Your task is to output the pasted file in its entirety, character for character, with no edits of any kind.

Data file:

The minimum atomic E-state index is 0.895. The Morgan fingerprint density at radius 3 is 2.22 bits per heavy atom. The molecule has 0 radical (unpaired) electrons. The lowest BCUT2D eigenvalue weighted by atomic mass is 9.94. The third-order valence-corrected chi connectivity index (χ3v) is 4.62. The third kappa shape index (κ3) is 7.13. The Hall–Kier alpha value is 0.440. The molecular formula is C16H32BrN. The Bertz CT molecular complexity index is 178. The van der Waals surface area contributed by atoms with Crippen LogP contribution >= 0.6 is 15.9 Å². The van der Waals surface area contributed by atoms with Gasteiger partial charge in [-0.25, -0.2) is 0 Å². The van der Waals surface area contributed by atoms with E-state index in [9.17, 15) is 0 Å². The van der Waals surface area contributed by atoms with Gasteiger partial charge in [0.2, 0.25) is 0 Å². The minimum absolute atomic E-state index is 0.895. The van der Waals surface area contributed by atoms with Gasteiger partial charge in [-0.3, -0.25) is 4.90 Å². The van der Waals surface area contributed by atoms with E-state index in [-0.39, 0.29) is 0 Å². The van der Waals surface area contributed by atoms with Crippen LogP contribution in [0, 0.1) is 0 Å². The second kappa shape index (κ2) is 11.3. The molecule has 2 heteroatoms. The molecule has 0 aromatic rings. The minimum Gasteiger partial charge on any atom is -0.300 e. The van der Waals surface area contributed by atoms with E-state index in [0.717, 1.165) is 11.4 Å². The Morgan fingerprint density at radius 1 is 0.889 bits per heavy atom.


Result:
The minimum atomic E-state index is 0.895. The Morgan fingerprint density at radius 3 is 2.22 bits per heavy atom. The molecule has 0 radical (unpaired) electrons. The lowest BCUT2D eigenvalue weighted by atomic mass is 9.94. The third-order valence-corrected chi connectivity index (χ3v) is 4.62. The third kappa shape index (κ3) is 7.13. The Hall–Kier alpha value is 0.440. The molecular formula is C16H32BrN. The Bertz CT molecular complexity index is 178. The van der Waals surface area contributed by atoms with Crippen LogP contribution >= 0.6 is 15.9 Å². The van der Waals surface area contributed by atoms with Gasteiger partial charge in [-0.25, -0.2) is 0 Å². The van der Waals surface area contributed by atoms with E-state index in [9.17, 15) is 0 Å². The van der Waals surface area contributed by atoms with Gasteiger partial charge in [0.2, 0.25) is 0 Å². The minimum absolute atomic E-state index is 0.895. The van der Waals surface area contributed by atoms with Gasteiger partial charge in [-0.3, -0.25) is 4.90 Å². The van der Waals surface area contributed by atoms with E-state index in [-0.39, 0.29) is 0 Å². The van der Waals surface area contributed by atoms with Crippen LogP contribution in [0, 0.1) is 0 Å². The second kappa shape index (κ2) is 11.3. The molecule has 2 heteroatoms. The molecule has 0 aromatic rings. The minimum Gasteiger partial charge on any atom is -0.300 e. The van der Waals surface area contributed by atoms with E-state index in [0.717, 1.165) is 11.4 Å². The Morgan fingerprint density at radius 1 is 0.889 bits per heavy atom.